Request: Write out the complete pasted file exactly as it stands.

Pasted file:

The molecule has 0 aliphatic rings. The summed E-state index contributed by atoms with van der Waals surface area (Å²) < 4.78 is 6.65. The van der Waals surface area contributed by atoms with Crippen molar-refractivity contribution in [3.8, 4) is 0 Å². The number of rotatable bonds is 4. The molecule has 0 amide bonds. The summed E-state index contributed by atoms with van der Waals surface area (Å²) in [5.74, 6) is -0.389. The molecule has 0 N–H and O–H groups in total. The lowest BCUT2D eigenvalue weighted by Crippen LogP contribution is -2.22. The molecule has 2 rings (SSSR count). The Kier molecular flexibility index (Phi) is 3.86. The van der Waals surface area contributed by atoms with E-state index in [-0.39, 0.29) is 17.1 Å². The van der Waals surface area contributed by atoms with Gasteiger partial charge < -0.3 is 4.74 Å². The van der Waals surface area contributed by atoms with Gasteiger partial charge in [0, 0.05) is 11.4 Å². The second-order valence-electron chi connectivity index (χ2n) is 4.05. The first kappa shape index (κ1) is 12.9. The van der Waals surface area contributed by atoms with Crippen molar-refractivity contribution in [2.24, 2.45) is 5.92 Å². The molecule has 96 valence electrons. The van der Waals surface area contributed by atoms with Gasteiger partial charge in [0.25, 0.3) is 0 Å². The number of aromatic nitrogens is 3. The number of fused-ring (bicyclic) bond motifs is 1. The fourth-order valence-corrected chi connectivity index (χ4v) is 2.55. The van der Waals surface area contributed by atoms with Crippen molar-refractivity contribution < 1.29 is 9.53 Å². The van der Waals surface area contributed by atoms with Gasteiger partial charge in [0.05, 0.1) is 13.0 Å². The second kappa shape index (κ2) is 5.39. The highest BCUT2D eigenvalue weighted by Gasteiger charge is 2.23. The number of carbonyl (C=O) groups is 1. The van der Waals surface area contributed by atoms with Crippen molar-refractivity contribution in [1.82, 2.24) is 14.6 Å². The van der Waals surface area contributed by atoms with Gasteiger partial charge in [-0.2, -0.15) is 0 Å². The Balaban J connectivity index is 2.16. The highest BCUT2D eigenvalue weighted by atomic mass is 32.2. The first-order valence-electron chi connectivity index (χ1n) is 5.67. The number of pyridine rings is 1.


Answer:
The molecule has 0 aliphatic rings. The summed E-state index contributed by atoms with van der Waals surface area (Å²) < 4.78 is 6.65. The van der Waals surface area contributed by atoms with Crippen molar-refractivity contribution in [3.8, 4) is 0 Å². The number of rotatable bonds is 4. The molecule has 0 amide bonds. The summed E-state index contributed by atoms with van der Waals surface area (Å²) in [5.74, 6) is -0.389. The molecule has 0 N–H and O–H groups in total. The lowest BCUT2D eigenvalue weighted by Crippen LogP contribution is -2.22. The molecule has 2 rings (SSSR count). The Kier molecular flexibility index (Phi) is 3.86. The van der Waals surface area contributed by atoms with E-state index in [-0.39, 0.29) is 17.1 Å². The van der Waals surface area contributed by atoms with Gasteiger partial charge < -0.3 is 4.74 Å². The van der Waals surface area contributed by atoms with Gasteiger partial charge in [0, 0.05) is 11.4 Å². The second-order valence-electron chi connectivity index (χ2n) is 4.05. The first kappa shape index (κ1) is 12.9. The van der Waals surface area contributed by atoms with Crippen molar-refractivity contribution in [2.24, 2.45) is 5.92 Å². The molecule has 96 valence electrons. The van der Waals surface area contributed by atoms with Gasteiger partial charge in [0.25, 0.3) is 0 Å². The number of aromatic nitrogens is 3. The number of fused-ring (bicyclic) bond motifs is 1. The fourth-order valence-corrected chi connectivity index (χ4v) is 2.55. The van der Waals surface area contributed by atoms with Crippen molar-refractivity contribution < 1.29 is 9.53 Å². The van der Waals surface area contributed by atoms with Gasteiger partial charge in [0.05, 0.1) is 13.0 Å². The second kappa shape index (κ2) is 5.39. The highest BCUT2D eigenvalue weighted by Gasteiger charge is 2.23. The number of carbonyl (C=O) groups is 1. The van der Waals surface area contributed by atoms with Crippen molar-refractivity contribution in [1.82, 2.24) is 14.6 Å². The van der Waals surface area contributed by atoms with Gasteiger partial charge in [-0.2, -0.15) is 0 Å². The Balaban J connectivity index is 2.16. The highest BCUT2D eigenvalue weighted by atomic mass is 32.2. The first-order valence-electron chi connectivity index (χ1n) is 5.67. The number of pyridine rings is 1.